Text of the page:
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Permanent link (DOI): https://doi.org/10.7939/R3X921Q1D

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The Anthropocene and Climate Crisis Open Access

Descriptions

Other title
Subject/Keyword
Anthropocene
Climate Change
Politics
Type of item
Thesis
Degree grantor
University of Alberta
Author or creator
Ren, Joseph
Supervisor and department
Szeman, Imre (English and Film Studies)
Examining committee member and department
Simpson, Mark (English and Film Studies)
Wilson, Sheena (English and Cultural Studies)
Department
Department of English and Film Studies
Specialization
English
Date accepted
2016-09-14T11:42:52Z
Graduation date
2016-06:Fall 2016
Degree
Master of Arts
Degree level
Master's
Abstract
The Anthropocene, the idea that modern humans have the capability to change the environment on geological scales, has grown to prominence as a fashionable method of framing human-driven climate change. Popular across academic disciplines, the Anthropocene has also inspired debates within the humanities on the history, present, and future of the unified species-agent that the Anthropocene posits. I study the Anthropocene in its foundational moments within institutional geology in order to trace its epistemic presuppositions, conditions of possibility, limits, and political horizons. I find that, at its emergence, the Anthropoene categorically empties the elements of the social and the contingent from its figuring of human history. Instead, it recounts the dominance of colonial capitalism as a historical necessity. I investigate furthermore the connection between the Anthropocene and contemporary activism, exemplified in sources like climate marches, Pope Francis’ encyclical on climate change and inequality, and the Leap Manifesto against climate change. I find that much late climate action centres around the inextricability of the question of climate justice from other forms of justice. I read such an orientation as a corrective to the limited speculative imagination of the Anthropocene. Lastly, I extend the insight of the Anthropocene, that every human is equally responsible for our current conjuncture, to the radically democratic conclusion that thus every human should have a say in the organization, decisions, and futures of the species. I end with a consideration of some of the work to be done to fulfill the promise of such an opening.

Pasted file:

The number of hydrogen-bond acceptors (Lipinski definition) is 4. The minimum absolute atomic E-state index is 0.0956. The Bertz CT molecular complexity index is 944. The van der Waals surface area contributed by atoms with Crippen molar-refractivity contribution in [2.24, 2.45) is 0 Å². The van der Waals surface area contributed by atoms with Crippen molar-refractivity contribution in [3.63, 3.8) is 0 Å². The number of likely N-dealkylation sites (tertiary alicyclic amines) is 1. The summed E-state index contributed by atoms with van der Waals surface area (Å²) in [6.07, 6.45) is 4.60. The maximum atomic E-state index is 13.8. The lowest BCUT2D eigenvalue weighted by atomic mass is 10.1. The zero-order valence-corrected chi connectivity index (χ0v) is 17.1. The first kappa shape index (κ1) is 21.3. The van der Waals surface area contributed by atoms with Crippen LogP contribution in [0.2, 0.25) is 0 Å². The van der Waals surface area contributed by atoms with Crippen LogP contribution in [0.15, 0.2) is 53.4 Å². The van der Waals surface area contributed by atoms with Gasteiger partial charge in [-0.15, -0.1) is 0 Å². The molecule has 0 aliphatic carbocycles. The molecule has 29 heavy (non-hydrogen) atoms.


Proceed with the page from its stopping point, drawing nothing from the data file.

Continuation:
Language
English
DOI
doi:10.7939/R3X921Q1D
Rights
This thesis is made available by the University of Alberta Libraries with permission of the copyright owner solely for the purpose of private, scholarly or scientific research. This thesis, or any portion thereof, may not otherwise be copied or reproduced without the written consent of the copyright owner, except to the extent permitted by Canadian copyright law.
Citation for previous publication
Marxist Literary Group, July 2014, Banff, Alberta

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